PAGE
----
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Ronald Reagan and Lee Iacocca, Detroit, 1980

Ronald Reagan and Lee Iacocca, Detroit, 1980

The clamor is coming from all sides: extend the bailout to the car companies.

The rationale for doing so is that it is responsible fiscal policy: only by saving automobile manufacturing jobs will we be able to save Michigan. And as Michigan goes, so goes the country.

The holes in this argument are big enough to drive a Hummer through.

In the first place, whatever happened to the jobless recovery of 2003? I thought all the manufacturing jobs were already gone?

In the second place, as I have argued before, bailing out failing industry is a mistake. A firm line must be drawn between what is public capital and what is private capital. We have worshipped in the temple of private capital for two and a half centuries, while the idea of public capital has never been adequately articulated. The agopee of “privitization”, that is making what was public capital private, came with Reagan.

Reagan privitizing a Michigan State Fair T-shirt

Reagan privitizing a Michigan State Fair T-shirt

The end of that privitization happened when Henry Paulson was handed the keys to the Treasury and used them to write checks to his former pals in the financial industry. “Don’t worry boys — you’ll get your Christmas bonus this year!” The same is about to happen to the Big Three if they get their “bailout”: Executives will get to save their houses, while the workers’ jobs are eliminated and shipped overseas, and their retirement is left to a non-existing public dole. GM will not be able to build giant inefficient machines in the future. The market will not allow it. To prop them up will not save jobs for workers, it will only hold open the fire escape doors long enough for the rich to get out while their house is burning down.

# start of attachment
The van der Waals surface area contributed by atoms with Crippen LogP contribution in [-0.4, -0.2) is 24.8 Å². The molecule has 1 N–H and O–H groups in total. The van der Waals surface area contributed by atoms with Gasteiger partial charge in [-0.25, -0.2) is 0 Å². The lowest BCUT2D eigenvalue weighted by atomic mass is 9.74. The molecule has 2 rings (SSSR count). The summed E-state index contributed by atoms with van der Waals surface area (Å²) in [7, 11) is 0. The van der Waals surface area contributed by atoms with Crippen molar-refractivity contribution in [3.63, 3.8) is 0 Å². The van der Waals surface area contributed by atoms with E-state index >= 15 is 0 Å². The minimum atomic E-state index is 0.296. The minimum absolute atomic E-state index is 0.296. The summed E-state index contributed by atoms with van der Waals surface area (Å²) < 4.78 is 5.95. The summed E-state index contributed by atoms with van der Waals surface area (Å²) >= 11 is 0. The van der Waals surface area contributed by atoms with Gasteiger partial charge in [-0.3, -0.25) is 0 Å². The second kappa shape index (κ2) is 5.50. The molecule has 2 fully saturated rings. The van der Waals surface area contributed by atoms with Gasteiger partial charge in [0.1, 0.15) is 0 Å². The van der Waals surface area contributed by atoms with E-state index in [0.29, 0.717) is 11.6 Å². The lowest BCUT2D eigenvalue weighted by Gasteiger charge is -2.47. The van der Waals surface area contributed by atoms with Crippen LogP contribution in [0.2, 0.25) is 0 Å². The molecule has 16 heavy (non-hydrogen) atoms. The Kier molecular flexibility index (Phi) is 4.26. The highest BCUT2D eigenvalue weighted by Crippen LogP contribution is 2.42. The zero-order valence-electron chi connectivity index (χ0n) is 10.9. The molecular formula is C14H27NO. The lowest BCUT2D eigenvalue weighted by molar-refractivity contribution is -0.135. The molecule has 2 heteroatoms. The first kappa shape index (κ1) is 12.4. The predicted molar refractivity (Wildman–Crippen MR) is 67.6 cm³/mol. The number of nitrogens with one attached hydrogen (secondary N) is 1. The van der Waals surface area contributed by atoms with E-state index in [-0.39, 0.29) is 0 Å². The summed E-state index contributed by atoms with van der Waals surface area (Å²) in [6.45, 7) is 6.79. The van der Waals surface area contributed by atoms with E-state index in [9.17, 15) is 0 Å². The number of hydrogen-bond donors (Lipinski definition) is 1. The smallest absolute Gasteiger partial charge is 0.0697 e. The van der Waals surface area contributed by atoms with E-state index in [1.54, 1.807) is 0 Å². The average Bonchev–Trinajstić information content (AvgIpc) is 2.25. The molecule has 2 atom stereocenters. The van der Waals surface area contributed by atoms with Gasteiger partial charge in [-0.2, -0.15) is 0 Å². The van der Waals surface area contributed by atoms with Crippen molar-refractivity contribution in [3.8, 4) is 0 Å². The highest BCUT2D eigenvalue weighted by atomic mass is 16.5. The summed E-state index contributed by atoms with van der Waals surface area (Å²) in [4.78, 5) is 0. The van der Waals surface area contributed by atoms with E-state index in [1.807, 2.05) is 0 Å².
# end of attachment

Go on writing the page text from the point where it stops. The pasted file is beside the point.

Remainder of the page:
Real fiscal stimulus has to do what the New Deal did: guarantee the future of the Re – Public by funding public capital.

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save the dinosaurs!

save the dinosaurs!

The Democrat leadership has obviously not gotten the memo on ideological shift. Here is the article from the wires.

Democratic Congressional leaders urged the Bush administration on Saturday to consider using the $700 billion bailout for the financial system to aid distressed American automakers, in a prelude to what may become urgent negotiations over additional economic stimulus measures.

This is a bad idea for so many reasons. First, it sets a bad precedent. Every progressive policy idea of the next four (let’s hope eight) years will be stained by the memory of this capitulation to corporate interests.

Second, it invites an environmental nightmare. What’s next? Bailing out the coal industry because it’s losing jobs to green energy? Bailing out AIG because they’re “too big too fail”? (Oops. Already done.) These guys are going out of business because they thought cheap gas would last forever. They are dinosaurs who deserve to die. Maybe if we’re lucky their carcasses will provide fuel for someone in one hundred million years. They even knew the good times couldn’t last, but they put that nasty thought out of their heads for instant gratification of quick profit. This is how the AP put it:

At Ford Motor Co. they called it “Blue,” a team set up around the year 2000 to design an array of small, fuel-efficient cars to compete with the Japanese. It didn’t get far because no one could figure out how to make money on low-priced compacts with Ford’s high labor costs.

Besides, the automaker was racking up billions in profits by selling pickups and sport utility vehicles. Times were good and gas was cheap.

If the government commits to maintaining failing technologies because people have jobs that depend on them we are never going to get ahead of the energy curve. If Chevron and ExxonMobil get bailouts there will be an insurrection right here in the good old U. S. of A.

Third, it validates the idea that corporations are the equivalent of citizens. It should not need to be said, so why am I saying it? Corporations are not people. They may have a lot of money, but corporations are not citizens. The business of government is citizens, not collections of citizens, or business syndicates, or legal fictions. If the Dems in Congress want to do something for the people who will be laid off if the auto companies die, put money into infrastructure or unemployment benefits. That at least will tide workers over until a true entrepreneur comes along with a better job to give these men and women. When you work in a factory it doesn’t matter if you build SUVs or hybrids — it’s all the same to the assembly worker. But if you bail out GM and Ford, all you will see for the next ten years are more SUVs and Hummers.